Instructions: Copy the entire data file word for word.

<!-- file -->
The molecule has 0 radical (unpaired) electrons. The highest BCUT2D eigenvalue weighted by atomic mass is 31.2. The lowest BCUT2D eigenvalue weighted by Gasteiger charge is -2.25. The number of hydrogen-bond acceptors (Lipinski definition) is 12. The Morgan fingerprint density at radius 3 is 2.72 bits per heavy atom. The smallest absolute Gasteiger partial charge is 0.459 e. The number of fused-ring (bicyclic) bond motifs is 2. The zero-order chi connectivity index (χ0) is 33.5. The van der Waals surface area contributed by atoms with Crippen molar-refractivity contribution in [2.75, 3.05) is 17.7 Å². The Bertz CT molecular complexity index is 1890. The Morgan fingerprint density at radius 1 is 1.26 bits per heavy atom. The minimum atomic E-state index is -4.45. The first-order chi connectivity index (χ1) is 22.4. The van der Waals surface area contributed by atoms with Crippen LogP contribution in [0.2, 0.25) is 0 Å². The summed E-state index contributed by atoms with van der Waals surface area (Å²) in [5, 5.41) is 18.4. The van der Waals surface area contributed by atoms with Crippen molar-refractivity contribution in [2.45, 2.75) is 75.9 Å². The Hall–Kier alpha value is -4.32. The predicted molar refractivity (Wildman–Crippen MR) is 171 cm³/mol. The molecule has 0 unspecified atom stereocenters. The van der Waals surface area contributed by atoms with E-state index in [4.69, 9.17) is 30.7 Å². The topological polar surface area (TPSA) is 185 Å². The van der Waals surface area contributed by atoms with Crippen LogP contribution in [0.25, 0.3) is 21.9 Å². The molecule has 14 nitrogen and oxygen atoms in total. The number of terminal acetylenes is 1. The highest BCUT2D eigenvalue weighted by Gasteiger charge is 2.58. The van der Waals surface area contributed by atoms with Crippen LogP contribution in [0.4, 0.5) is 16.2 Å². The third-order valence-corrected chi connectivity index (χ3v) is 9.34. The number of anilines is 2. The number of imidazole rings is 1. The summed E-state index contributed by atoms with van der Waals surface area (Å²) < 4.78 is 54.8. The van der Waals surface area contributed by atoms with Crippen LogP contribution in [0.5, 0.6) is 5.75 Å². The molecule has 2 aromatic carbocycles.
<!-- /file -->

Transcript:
The molecule has 0 radical (unpaired) electrons. The highest BCUT2D eigenvalue weighted by atomic mass is 31.2. The lowest BCUT2D eigenvalue weighted by Gasteiger charge is -2.25. The number of hydrogen-bond acceptors (Lipinski definition) is 12. The Morgan fingerprint density at radius 3 is 2.72 bits per heavy atom. The smallest absolute Gasteiger partial charge is 0.459 e. The number of fused-ring (bicyclic) bond motifs is 2. The zero-order chi connectivity index (χ0) is 33.5. The van der Waals surface area contributed by atoms with Crippen molar-refractivity contribution in [2.75, 3.05) is 17.7 Å². The Bertz CT molecular complexity index is 1890. The Morgan fingerprint density at radius 1 is 1.26 bits per heavy atom. The minimum atomic E-state index is -4.45. The first-order chi connectivity index (χ1) is 22.4. The van der Waals surface area contributed by atoms with Crippen LogP contribution in [0.2, 0.25) is 0 Å². The summed E-state index contributed by atoms with van der Waals surface area (Å²) in [5, 5.41) is 18.4. The van der Waals surface area contributed by atoms with Crippen molar-refractivity contribution in [2.45, 2.75) is 75.9 Å². The Hall–Kier alpha value is -4.32. The predicted molar refractivity (Wildman–Crippen MR) is 171 cm³/mol. The molecule has 0 unspecified atom stereocenters. The van der Waals surface area contributed by atoms with E-state index in [4.69, 9.17) is 30.7 Å². The topological polar surface area (TPSA) is 185 Å². The van der Waals surface area contributed by atoms with Crippen LogP contribution in [0.25, 0.3) is 21.9 Å². The molecule has 14 nitrogen and oxygen atoms in total. The number of terminal acetylenes is 1. The highest BCUT2D eigenvalue weighted by Gasteiger charge is 2.58. The van der Waals surface area contributed by atoms with Crippen LogP contribution in [0.4, 0.5) is 16.2 Å². The third-order valence-corrected chi connectivity index (χ3v) is 9.34. The number of anilines is 2. The number of imidazole rings is 1. The summed E-state index contributed by atoms with van der Waals surface area (Å²) < 4.78 is 54.8. The van der Waals surface area contributed by atoms with Crippen LogP contribution in [0.5, 0.6) is 5.75 Å². The molecule has 2 aromatic carbocycles.